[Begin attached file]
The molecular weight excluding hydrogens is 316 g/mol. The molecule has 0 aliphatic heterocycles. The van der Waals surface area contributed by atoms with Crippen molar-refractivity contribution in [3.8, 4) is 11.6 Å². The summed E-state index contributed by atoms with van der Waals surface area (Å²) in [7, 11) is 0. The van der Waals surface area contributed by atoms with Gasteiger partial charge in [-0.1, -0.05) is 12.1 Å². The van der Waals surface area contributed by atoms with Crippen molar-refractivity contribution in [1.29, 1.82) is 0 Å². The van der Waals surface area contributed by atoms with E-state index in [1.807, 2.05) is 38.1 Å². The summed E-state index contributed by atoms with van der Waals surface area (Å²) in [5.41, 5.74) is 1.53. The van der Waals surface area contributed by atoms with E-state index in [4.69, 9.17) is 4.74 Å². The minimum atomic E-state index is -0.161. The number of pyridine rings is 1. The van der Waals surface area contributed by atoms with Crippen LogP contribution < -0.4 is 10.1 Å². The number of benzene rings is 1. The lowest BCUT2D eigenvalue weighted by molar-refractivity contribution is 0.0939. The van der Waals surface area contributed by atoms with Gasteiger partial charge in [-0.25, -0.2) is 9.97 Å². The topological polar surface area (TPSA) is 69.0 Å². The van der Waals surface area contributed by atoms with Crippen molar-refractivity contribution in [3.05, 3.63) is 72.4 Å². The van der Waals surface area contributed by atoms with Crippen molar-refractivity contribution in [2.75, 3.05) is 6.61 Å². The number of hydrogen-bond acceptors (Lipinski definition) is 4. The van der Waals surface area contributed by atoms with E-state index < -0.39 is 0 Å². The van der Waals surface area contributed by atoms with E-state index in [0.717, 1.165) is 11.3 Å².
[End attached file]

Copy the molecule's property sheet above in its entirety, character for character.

The molecular weight excluding hydrogens is 316 g/mol. The molecule has 0 aliphatic heterocycles. The van der Waals surface area contributed by atoms with Crippen molar-refractivity contribution in [3.8, 4) is 11.6 Å². The summed E-state index contributed by atoms with van der Waals surface area (Å²) in [7, 11) is 0. The van der Waals surface area contributed by atoms with Gasteiger partial charge in [-0.1, -0.05) is 12.1 Å². The van der Waals surface area contributed by atoms with Crippen molar-refractivity contribution in [1.29, 1.82) is 0 Å². The van der Waals surface area contributed by atoms with E-state index in [1.807, 2.05) is 38.1 Å². The summed E-state index contributed by atoms with van der Waals surface area (Å²) in [5.41, 5.74) is 1.53. The van der Waals surface area contributed by atoms with E-state index in [4.69, 9.17) is 4.74 Å². The minimum atomic E-state index is -0.161. The number of pyridine rings is 1. The van der Waals surface area contributed by atoms with Crippen LogP contribution < -0.4 is 10.1 Å². The number of benzene rings is 1. The lowest BCUT2D eigenvalue weighted by molar-refractivity contribution is 0.0939. The van der Waals surface area contributed by atoms with Gasteiger partial charge in [-0.25, -0.2) is 9.97 Å². The topological polar surface area (TPSA) is 69.0 Å². The van der Waals surface area contributed by atoms with Crippen molar-refractivity contribution in [3.05, 3.63) is 72.4 Å². The van der Waals surface area contributed by atoms with Crippen molar-refractivity contribution in [2.75, 3.05) is 6.61 Å². The number of hydrogen-bond acceptors (Lipinski definition) is 4. The van der Waals surface area contributed by atoms with E-state index < -0.39 is 0 Å². The van der Waals surface area contributed by atoms with E-state index in [0.717, 1.165) is 11.3 Å².